How can companies prepare for no deal Brexit?
Summary The risk that the United Kingdom (UK) will leave the EU without an agreement on 29 March 2019 is imminent. The Danish government and business organisations have therefore stepped up efforts to inform citizens and companies about how they can prepare for a possible no deal Brexit.
It is important that companies with activities in the UK already now prepare for a no deal scenario. Businesses should as soon as possible mitigate doubts about supply chain issues, existing contracts, obstacles to free movement, IT systems, and personal data management. These are the recommendations of the European Commission, the Danish government, and several business organisations.
If Britain leaves the EU without a deal, companies are faced with tariff and non-tariff barriers over night. There will be no withdrawal treaty or a transition period and a future trade agreement will have long prospects. At the same time, it is expected that agreement on contingency plans can be reached in a few selected areas to mitigate the immediate consequences. This applies in particular to aviation, delivery of medicine to the UK, and bilateral agreements to safeguard the rights of EU citizens in the UK (and vice versa).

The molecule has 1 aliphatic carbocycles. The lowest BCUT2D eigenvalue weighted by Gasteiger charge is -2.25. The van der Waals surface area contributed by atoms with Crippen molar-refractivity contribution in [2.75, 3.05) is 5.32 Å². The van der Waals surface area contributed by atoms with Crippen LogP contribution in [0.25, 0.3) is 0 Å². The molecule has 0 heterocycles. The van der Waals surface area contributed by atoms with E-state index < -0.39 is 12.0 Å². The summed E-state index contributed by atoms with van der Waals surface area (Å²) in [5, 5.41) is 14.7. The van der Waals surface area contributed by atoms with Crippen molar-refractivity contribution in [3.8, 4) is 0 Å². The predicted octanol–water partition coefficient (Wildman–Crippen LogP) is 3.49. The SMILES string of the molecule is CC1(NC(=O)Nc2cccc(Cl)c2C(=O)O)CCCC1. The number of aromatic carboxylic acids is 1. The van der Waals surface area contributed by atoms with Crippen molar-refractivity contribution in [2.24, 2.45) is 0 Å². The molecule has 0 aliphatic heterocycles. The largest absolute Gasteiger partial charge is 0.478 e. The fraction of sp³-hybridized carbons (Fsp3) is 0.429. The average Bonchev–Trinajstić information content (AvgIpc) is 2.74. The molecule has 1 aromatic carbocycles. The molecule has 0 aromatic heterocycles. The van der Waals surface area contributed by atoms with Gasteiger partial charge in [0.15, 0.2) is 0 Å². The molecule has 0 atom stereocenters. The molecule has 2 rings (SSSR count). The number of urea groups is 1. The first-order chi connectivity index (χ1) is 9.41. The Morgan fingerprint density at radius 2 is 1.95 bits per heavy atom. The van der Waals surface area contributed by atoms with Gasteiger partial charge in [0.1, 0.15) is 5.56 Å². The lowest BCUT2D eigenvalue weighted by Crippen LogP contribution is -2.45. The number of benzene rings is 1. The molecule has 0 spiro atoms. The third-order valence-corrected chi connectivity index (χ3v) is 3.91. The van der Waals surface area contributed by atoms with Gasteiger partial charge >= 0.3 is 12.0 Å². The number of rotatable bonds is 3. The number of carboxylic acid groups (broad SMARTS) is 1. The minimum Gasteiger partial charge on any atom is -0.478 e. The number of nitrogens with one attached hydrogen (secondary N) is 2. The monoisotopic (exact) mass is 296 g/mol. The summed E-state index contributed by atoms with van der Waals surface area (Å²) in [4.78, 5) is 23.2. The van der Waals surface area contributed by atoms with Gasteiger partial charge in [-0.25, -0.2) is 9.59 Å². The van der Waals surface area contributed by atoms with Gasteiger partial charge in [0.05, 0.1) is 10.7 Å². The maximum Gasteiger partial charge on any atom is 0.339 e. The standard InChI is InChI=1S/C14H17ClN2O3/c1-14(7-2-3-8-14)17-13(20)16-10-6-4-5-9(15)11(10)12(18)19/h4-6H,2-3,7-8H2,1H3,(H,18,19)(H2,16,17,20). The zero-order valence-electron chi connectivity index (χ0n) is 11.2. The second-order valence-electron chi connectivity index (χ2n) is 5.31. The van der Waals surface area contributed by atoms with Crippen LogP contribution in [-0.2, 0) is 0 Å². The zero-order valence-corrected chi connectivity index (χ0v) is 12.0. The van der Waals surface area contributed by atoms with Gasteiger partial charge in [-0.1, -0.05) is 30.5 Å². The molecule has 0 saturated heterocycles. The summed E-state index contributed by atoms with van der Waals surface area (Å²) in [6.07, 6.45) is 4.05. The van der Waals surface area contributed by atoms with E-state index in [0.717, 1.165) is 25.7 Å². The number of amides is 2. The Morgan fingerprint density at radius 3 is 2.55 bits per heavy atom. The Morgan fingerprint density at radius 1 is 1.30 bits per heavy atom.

- If Britain leaves the EU without a withdrawal agreement and a transition period, companies will face tariff and non-tariff barriers.
- Studies show that most large companies in a number of EU countries have prepared for different Brexit scenarios. It is more unclear whether small and medium-sized enterprises are as prepared.
- Danish companies should already now take precautions and prepare for a possible no-deal scenario.
- Companies should carefully consider how they will react to fluctuations in the exchange rate, restrictions on the free movement of goods, persons and services, different regulation, and future financing.
- Contracts with British counterparts that run after Brexit should be thoroughly checked. There can already now be clarified regarding the choice of jurisdiction, i.e. which country's laws will apply after Brexit in case of disputes.
- Data and IT systems must be prepared to handle trade barriers, customs, and VAT, particularly for companies that do not currently trade with third countries.
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